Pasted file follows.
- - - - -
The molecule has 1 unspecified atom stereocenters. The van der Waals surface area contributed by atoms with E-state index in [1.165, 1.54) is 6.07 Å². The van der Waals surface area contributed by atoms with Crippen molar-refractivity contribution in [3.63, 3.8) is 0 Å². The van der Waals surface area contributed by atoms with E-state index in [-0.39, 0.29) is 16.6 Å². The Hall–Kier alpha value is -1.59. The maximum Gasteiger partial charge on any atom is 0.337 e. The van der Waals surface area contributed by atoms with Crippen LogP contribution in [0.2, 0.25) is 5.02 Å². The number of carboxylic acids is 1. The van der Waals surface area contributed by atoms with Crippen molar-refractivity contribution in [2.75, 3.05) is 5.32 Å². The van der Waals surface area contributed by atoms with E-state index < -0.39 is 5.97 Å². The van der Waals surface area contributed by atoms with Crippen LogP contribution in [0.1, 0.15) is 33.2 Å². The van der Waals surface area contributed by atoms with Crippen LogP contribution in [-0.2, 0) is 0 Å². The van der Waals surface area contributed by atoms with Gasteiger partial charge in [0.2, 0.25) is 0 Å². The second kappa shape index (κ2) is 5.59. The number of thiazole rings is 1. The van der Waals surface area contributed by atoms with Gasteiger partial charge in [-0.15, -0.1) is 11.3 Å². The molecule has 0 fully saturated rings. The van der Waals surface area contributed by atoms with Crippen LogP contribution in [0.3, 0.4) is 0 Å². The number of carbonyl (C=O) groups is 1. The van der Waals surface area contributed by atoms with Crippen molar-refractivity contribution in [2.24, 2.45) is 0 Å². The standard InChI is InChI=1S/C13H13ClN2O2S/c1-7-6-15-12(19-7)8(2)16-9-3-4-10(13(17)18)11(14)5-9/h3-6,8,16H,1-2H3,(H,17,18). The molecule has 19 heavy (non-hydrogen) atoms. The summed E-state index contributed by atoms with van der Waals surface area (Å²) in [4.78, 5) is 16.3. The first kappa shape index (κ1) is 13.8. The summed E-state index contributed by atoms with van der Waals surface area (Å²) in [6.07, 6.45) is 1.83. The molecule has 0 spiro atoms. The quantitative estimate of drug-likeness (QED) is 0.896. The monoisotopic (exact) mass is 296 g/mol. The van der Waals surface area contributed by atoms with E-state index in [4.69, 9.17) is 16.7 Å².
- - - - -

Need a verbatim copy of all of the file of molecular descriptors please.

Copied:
The molecule has 1 unspecified atom stereocenters. The van der Waals surface area contributed by atoms with E-state index in [1.165, 1.54) is 6.07 Å². The van der Waals surface area contributed by atoms with Crippen molar-refractivity contribution in [3.63, 3.8) is 0 Å². The van der Waals surface area contributed by atoms with E-state index in [-0.39, 0.29) is 16.6 Å². The Hall–Kier alpha value is -1.59. The maximum Gasteiger partial charge on any atom is 0.337 e. The van der Waals surface area contributed by atoms with Crippen LogP contribution in [0.2, 0.25) is 5.02 Å². The number of carboxylic acids is 1. The van der Waals surface area contributed by atoms with Crippen molar-refractivity contribution in [2.75, 3.05) is 5.32 Å². The van der Waals surface area contributed by atoms with E-state index < -0.39 is 5.97 Å². The van der Waals surface area contributed by atoms with Crippen LogP contribution in [0.1, 0.15) is 33.2 Å². The van der Waals surface area contributed by atoms with Crippen LogP contribution in [-0.2, 0) is 0 Å². The van der Waals surface area contributed by atoms with Gasteiger partial charge in [0.2, 0.25) is 0 Å². The second kappa shape index (κ2) is 5.59. The number of thiazole rings is 1. The van der Waals surface area contributed by atoms with Gasteiger partial charge in [-0.15, -0.1) is 11.3 Å². The molecule has 0 fully saturated rings. The van der Waals surface area contributed by atoms with Crippen LogP contribution in [0.3, 0.4) is 0 Å². The number of carbonyl (C=O) groups is 1. The van der Waals surface area contributed by atoms with Crippen molar-refractivity contribution in [2.24, 2.45) is 0 Å². The standard InChI is InChI=1S/C13H13ClN2O2S/c1-7-6-15-12(19-7)8(2)16-9-3-4-10(13(17)18)11(14)5-9/h3-6,8,16H,1-2H3,(H,17,18). The molecule has 19 heavy (non-hydrogen) atoms. The summed E-state index contributed by atoms with van der Waals surface area (Å²) in [4.78, 5) is 16.3. The first kappa shape index (κ1) is 13.8. The summed E-state index contributed by atoms with van der Waals surface area (Å²) in [6.07, 6.45) is 1.83. The molecule has 0 spiro atoms. The quantitative estimate of drug-likeness (QED) is 0.896. The monoisotopic (exact) mass is 296 g/mol. The van der Waals surface area contributed by atoms with E-state index in [4.69, 9.17) is 16.7 Å².